http://www.ebay.com/itm/DDS-AM-TRANSMITTER-MODULATOR-100KHZ-2MHZ-GENERATOR-NO-PLL-/282489191858?hash=item41c5aafdb2:m:m1hOgP7bHDdOITCavcFbX0A

 Do you think this is doable? Not sure on the accuracy as it might defeat the purpose of the Mod Monitor except for watching the meters swing on RX? Wink Thanks, Joel
Logged
WA2SQQ
Contributing
Member
*
Offline Offline

Posts: 452


« Reply #6 on: June 01, 2017, 08:06:16 AM »

Same situation here - wish it were possible to get the mod monitor hooked up to a Flex radio
Logged
KD6VXI
Contributing
Member
*
Offline Offline

Posts: 1632

Making Amplitude Modulation GREAT Again!


« Reply #7 on: June 01, 2017, 12:12:55 PM »

That's something that needs to be programmed into the flex software.

A couple years ago, a European ham pasted a plug in for SDR# that gave pos and neg peaks both with an oscope display and in numerical format.

Once you've demo dilated the audio, you can't remodel ate it into something (like someone said about using it at a 455 kHz oscillator and impressing demod audio on to it.  You'll then be measuring the modulation pct on your dds, not the original carrier.

For you sdr guys w no if, maybe the sdr# plug in can be made to work with your software?  It was posted to this site a while back.

--Shane
KD6VXI
Logged
steve_qix
Contributing
Member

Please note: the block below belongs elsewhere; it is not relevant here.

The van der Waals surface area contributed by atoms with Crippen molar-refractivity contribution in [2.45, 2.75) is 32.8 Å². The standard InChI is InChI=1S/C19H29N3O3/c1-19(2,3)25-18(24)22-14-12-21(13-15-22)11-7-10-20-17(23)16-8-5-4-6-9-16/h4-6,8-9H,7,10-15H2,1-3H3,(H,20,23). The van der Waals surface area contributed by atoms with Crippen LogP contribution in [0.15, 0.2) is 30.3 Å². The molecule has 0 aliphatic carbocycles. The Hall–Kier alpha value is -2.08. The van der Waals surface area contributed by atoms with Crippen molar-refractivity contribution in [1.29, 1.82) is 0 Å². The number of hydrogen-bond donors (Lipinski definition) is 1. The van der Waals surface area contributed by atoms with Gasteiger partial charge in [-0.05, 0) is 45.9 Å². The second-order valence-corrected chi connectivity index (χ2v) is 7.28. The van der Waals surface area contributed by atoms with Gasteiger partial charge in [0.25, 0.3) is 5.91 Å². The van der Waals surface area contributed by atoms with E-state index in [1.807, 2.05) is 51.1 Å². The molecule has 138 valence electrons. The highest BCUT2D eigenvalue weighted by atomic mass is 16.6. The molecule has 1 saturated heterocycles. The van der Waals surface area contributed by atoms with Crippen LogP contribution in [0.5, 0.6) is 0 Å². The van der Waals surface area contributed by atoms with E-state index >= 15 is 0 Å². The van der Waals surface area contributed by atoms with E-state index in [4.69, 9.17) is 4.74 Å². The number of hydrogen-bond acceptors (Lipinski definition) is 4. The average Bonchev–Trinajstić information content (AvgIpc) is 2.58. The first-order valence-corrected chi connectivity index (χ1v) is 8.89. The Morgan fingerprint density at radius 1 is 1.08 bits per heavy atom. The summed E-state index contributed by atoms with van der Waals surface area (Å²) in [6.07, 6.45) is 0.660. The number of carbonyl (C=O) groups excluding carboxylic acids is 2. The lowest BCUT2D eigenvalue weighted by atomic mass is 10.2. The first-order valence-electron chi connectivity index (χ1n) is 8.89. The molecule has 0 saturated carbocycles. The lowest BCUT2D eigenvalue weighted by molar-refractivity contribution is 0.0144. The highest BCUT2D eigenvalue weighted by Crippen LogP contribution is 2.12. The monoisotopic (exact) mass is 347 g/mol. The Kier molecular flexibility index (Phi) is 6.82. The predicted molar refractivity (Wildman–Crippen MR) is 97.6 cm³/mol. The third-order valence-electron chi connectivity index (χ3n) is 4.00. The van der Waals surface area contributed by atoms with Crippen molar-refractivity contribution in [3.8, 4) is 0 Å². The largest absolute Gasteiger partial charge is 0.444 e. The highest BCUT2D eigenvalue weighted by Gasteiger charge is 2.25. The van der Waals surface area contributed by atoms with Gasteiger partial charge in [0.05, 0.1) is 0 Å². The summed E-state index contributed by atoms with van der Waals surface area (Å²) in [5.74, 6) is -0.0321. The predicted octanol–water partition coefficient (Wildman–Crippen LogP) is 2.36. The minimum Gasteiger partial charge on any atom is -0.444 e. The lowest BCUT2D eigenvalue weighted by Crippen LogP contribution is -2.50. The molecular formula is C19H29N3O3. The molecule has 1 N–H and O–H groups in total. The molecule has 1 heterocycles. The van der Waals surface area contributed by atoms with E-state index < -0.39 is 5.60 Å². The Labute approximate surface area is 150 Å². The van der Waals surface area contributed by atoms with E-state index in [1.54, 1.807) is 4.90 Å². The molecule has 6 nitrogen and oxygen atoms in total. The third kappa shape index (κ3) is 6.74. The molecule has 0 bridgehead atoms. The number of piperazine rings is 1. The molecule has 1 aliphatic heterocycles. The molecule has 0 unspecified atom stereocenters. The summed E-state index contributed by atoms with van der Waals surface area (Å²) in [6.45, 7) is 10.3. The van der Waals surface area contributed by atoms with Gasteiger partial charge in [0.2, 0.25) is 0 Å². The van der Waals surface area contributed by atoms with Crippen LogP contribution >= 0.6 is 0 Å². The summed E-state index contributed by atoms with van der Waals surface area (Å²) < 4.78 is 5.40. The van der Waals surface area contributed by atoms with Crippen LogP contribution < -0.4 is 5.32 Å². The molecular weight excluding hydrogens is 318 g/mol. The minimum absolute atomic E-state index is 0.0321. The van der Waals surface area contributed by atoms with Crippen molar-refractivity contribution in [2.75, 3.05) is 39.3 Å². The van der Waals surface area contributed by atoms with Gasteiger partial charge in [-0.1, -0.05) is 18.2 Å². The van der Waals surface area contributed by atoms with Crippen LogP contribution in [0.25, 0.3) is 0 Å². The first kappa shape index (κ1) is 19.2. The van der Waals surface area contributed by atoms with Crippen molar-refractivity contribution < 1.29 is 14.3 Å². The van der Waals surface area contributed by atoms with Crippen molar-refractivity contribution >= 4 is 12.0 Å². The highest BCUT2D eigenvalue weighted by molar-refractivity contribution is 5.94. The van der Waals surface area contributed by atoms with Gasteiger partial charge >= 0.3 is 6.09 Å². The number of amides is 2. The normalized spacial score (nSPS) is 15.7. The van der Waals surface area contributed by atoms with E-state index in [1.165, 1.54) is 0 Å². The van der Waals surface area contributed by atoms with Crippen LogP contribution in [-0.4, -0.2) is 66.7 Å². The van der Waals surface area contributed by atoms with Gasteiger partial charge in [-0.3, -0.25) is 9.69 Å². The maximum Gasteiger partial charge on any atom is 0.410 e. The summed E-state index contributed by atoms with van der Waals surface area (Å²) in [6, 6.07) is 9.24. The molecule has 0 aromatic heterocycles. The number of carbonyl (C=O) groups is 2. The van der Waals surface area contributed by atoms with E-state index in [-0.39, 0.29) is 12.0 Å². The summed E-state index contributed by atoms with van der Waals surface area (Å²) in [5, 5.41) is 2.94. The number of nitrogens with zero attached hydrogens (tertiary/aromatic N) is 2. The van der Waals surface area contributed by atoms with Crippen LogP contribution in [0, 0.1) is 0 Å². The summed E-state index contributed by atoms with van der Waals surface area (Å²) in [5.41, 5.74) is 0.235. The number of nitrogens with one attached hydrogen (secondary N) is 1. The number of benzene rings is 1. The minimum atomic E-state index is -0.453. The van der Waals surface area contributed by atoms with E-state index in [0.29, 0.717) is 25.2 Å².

*
Offline Offline

Posts: 2292


Bap!


WWW
« Reply #8 on: June 01, 2017, 08:34:06 PM »

Same situation here - wish it were possible to get the mod monitor hooked up to a Flex radio

You can definitely use the mod monitor with a flex, (or anan or whatever), just not for receive.  The primary purpose *is* to monitor transmitters, and not received signals, which are subject to all sorts of problems that interfere with the accuracy of the readings.

Logged

High Power, Broadcast Audio and Low Cost?  Check out the class E web site at: http://www.classeradio.org
DMOD
AC0OB - A Place where Thermionic Emitters Rule!
Contributing
Member
*
Offline Offline

Posts: 1052


« Reply #9 on: June 05, 2017, 01:17:00 AM »

I purchased an REA monitor recently and it works very well.

I noticed that even with my low power SGM rigs, it will capture low power signals after it "learns" your power level. I assume that's the AGC feature?

Phil - AC0OB
Logged

"What kind of Koolaid do they make you drink in the Physics Department?" Charlie Epps to Dr. Larry Fleinhardt, NUMB3RS   Smiley
KA7SFL
Member

Offline Offline

Posts: 3


« Reply #10 on: June 05, 2017, 10:47:17 AM »

Hi Steve.
By any chance do you have circuit boards, or a complete LPAM/receiver interface available.
I have essential tremors, so my soldering skills now are terrible.

Tom
Logged
Pages: [1]   Go Up
  Print  
 
Jump to:  

AMfone - Dedicated to Amplitude Modulation on the Amateur Radio Bands
 AMfone 2001-2015
Powered by SMF 1.1.21 | SMF © 2015, Simple Machines
Page created in 0.083 seconds with 19 queries.